Continuous performance test

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I cant really do this excellent session justice so hopefully somebody will come along and update these notes!

This is what I took away:

Performance testers as first class citizens

There was a mixed group of performance test architects (!), developers, testers.

The performance testers felt that they were misunderstood and poorly supported sometimes by the developers.

In an agile environment most people agreed that when constructing stories you must create stories that feature the performance test analyst as a stakeholder explicitly. E.g.

The performance test analyst would like to be able to view real time measures of the latency requests to each type of downstream system so that they can identify if there is a bottleneck and tune accordingly.

There was also a feeling from several developers that the performance testers sometimes were overly protective of their knowledge (for various reasons) and did not want to involve developers or have their contribution in any way automated. This reflects my own experience on several projects.

[What follows was never discussed in the session apologies but I think is relevant].

For example, I was involved in high volume, high concurrency, low latency mobile application. The dedicated perf test team insisted on working in isolation. At great expense (license costs for tools, consultancy fees) they produced a test suite. I insisted on being closely involved as the tech arch with delivery responsibility. I found that the perf tests being executed did not mirror the user stories supported by the system, did not stress the parts of the architecture that had been identified as potentially weak (e.g. do not spend 80% of your effort load testing the download of a resource which is actually static and ignore the resource which is protected by a call to a concurrency constrained authentication system). I also found the scripting tools themselves were a blast from the past. They were as complex as any Java code we ran but were written without structure or rigor in an obtuse dialect of pseudo-C. I rebuilt the load tests from scratch using a simple Open Source tool that developers were able to run all the time and maintain themselves. Our new load tests were empirically proved fit for purpose. The load testing team were made redundant and replaced with a combination of developers and operations staff (in true devops style).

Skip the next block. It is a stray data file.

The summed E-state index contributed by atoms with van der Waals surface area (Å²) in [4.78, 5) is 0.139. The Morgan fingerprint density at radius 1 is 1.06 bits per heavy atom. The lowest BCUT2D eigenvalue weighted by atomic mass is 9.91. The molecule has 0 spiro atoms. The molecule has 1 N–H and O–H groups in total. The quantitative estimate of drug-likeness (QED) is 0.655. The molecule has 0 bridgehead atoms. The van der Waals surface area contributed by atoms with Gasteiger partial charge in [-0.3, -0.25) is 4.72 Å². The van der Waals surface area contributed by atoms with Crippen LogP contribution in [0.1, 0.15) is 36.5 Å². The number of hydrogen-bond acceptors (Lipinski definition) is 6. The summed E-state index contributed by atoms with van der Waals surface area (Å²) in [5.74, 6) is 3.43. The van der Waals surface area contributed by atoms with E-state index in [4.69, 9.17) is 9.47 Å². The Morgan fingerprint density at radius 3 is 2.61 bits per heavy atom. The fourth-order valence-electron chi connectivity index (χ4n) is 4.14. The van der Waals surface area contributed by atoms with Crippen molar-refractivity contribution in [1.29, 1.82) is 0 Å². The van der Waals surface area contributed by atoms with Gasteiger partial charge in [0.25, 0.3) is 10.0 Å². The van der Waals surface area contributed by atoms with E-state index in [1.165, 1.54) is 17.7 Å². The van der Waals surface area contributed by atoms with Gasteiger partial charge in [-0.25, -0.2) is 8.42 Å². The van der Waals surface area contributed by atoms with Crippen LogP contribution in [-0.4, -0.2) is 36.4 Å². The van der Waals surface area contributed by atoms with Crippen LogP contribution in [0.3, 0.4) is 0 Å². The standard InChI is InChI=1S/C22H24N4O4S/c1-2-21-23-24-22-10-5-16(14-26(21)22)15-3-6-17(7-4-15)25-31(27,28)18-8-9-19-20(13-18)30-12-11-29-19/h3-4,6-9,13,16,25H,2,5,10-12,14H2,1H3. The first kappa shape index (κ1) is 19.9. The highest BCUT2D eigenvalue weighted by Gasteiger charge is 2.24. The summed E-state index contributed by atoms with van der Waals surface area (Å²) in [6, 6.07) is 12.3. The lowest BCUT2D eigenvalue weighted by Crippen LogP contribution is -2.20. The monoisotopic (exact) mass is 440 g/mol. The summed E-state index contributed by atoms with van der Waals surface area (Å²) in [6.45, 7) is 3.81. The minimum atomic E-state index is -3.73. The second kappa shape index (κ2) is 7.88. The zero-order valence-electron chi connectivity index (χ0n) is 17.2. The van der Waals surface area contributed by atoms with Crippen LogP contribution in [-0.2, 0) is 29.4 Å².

There is a difference between component perf testing and system testing

We struggled for a while with terminology. Developers were keen to test component and measure that components relative performance as development progressed. They were also keen not to optimize early and produce end up fixing something that when the system was exercised holistically, was irrelevant.

Perf testers were keen that we focus on complete end to end system testing as at the end of the day, that was the only measure that actually counted and that could be relied on to reflect reality.

I think in summary we were all in violent agreement.

Only one person appeared to be really doing continuous performance testing

Many people in the room were doing performance testing. Several people had done performance testing early and often but still essentially executed manual tests with manual analysis. One person was lucky enough to have a perf test environment (in EC2) that was identical to production. That environment was torn down and recreated every day, several perf tests based on use cases executed and the results graphed. Nirvana!

However, that system was not yet live. Several of the group questioned how the perf tests would evolve to reflect a post-launch database and wheter the use cases would be reworked to reflect real usage of the system.

The group member with the perfect environment admitted that even with this toy he was still going to do a perf test exercise towards the end of development.

I don't think we addressed Arnaud's point!

The submitter of the session was looking for something different to what we eventually discussed I suspect. He wanted some instantaneous measure of the cost of execution of a piece of code, possibly from static analysis of code. He felt that this was the only true way to really progress high performance code development. I have not done his suggestions justice at all here - sorry!